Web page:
I hate cell phones. They are unattractive. Cutesy "ring tones" interrupt meetings, concerts and lectures where concentration is required. On the few occasions when I have felt compelled or was persuaded to borrow one, I could hardly figure out where to talk and where to listen. Dialing remains a mystery to me. I can't even stand being on the other side of cell phone calls. At least half break up, necessitating repeat calls, thereby further disrupting my work. I wish they had never been invented.
I know, I can hear what some of you are saying or thinking: "He is some sort of anti-technology nut, a modern day Luddite who wants to smash the machines that lift the burdens off our backs. If he doesn't like cell phones, there is a simple answer. Don't buy one."
For the record, I am not a Luddite. I was one of the first to buy a VCR. It allowed me to follow my beloved sports teams on their periodic West Coast swings without having to stay up all hours of the night.
I wish decisions about cell phones were as simple. VCR purchases by neighbors had little effect on my life and were no factor in my purchase. For cell phones, however, the case is murkier. For over a decade I played tennis periodically during the winter at a Holiday Inn in Ellsworth, Maine, half an hour from my home. If I was running late or needed to get in touch with family members at home, a pay phone was available in the hallway outside the courts. That phone is now gone, a casualty of an era where the purchase of cell phones by most affluent and even many working-class consumers has led phone companies to discontinue public pay phones as insufficiently profitable.
My travel is also more difficult. I was recently invited to Denver to give a talk. The airport is a cavernous labyrinth and I had trouble finding my host. I figured I'd find a pay phone to establish a new rendezvous point. I asked an airport security person where the nearest pay phone was, only to be told that most public phones had been eliminated but there might be one in a concourse about three football fields from where we were standing. (Fortunately for me, he was right.)
Many professionals in various fields also face dilemmas. Lawyers, accountants, and contractors risk losing clients if they aren't readily accessible by cell phone, but there is a little noted paradox here. The first few purchasers of cell phones reap a decided advantage, but as soon as most lawyers, accountants, and contractors have their own, no one has an advantage. Everyone in fact is paying several hundred dollars a year more just to stay at square one.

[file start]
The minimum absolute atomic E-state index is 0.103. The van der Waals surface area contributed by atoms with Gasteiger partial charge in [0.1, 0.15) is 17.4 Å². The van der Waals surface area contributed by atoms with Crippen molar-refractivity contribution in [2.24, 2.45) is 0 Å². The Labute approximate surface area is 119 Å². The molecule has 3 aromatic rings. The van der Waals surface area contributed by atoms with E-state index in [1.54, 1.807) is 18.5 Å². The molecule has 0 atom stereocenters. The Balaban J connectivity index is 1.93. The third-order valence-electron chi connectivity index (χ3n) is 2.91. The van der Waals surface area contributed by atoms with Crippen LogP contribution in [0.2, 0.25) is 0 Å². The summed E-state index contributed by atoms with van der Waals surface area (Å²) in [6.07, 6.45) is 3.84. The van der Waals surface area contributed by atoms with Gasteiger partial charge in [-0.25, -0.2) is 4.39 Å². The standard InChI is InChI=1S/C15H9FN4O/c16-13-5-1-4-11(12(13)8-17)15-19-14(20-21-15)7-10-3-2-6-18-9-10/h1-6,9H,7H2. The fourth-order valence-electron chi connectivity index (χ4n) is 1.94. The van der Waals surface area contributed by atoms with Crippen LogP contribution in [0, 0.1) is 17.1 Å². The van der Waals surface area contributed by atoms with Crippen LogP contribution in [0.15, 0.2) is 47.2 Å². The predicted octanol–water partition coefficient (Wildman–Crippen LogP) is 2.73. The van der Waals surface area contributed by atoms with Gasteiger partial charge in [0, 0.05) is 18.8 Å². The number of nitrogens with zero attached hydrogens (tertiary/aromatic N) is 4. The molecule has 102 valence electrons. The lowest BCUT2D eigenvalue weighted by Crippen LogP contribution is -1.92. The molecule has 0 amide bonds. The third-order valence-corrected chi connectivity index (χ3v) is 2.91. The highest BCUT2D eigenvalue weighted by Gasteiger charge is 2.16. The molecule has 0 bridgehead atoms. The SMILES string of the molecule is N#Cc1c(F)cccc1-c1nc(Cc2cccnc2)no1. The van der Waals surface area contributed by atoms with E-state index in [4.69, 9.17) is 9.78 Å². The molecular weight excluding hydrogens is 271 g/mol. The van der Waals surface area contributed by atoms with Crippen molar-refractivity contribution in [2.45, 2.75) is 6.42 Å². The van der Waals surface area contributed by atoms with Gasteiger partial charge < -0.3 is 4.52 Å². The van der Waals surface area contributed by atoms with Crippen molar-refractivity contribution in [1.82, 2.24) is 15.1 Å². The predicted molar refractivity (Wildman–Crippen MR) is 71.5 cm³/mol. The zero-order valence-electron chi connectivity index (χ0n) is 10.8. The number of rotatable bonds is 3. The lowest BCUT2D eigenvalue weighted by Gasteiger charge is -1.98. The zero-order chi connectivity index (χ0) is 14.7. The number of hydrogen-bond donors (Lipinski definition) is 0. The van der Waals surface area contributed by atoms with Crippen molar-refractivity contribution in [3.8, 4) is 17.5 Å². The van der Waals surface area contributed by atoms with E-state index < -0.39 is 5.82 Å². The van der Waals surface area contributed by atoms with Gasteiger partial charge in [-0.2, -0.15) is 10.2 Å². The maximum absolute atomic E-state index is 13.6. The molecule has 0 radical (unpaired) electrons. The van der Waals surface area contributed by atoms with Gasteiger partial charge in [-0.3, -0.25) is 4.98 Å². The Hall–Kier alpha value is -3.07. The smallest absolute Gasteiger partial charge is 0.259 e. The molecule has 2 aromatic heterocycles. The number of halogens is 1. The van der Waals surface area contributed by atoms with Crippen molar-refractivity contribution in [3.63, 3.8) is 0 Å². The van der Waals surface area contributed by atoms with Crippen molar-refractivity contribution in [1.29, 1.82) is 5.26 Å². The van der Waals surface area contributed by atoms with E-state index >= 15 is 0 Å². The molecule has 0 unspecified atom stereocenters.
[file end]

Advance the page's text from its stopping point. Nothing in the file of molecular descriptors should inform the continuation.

A far more consequential product whose sale and introduction has altered -- generally for the worse -- the lives of those who do not choose to purchase one is the SUV. After landing in Denver and eventually finding my host, I hopped into his SUV. He was a careful driver and stayed well within the speed limit, but we were surrounded by a constantly swerving stream of SUVs, Hummers and light trucks. Virtually every other vehicle was a metallic monster going at least eighty miles an hour.
The SUV was introduced by US automakers as "light trucks" to avoid safety and fuel economy standards applied to cars. It is touted as a great instance of the sovereign consumer's ability to choose what he or she wants and thereby improve the quality of life for all. Yet its growing popularity adds to pollution, greatly increases demand -- and thus the cost of -- fuel for all. Worse still, it makes the highways less safe for those driving small cars and increases the pressure on many other drivers to buy large cars in self-protection. The arms race has its equivalent on our highways, and the latter may even be seen as a major impetus to the needs, anger, and psychological anxieties that spur the former.
Markets, technological innovation, and consumer freedom are great achievements of modern capitalist societies. I love my VCR. Nonetheless, technology and the free market are not as simple and unalloyed gifts as they are often portrayed. In a world of increasing interdependence the spillover effects of products and technologies go beyond such issues as the discharge of pollutants into the air and water. If consumer freedom is not to lead to ever more self-defeating traps and bottlenecks for most consumers that freedom will require regulation and periodic readjustment. Today it would hardly be unreasonable to tax cell phones to pay for a minimum level of public phones and to impose much stricter limits on their use in cars. Even more importantly, the auto industry today would be more stable and the average driver far less burdened if politicians and regulators had insisted on applying safety and fuel economy standards across the board.
John Buell lives in Southwest Harbor, Maine, and writes regularly on labor and environmental issues. Email firstname.lastname@example.org.
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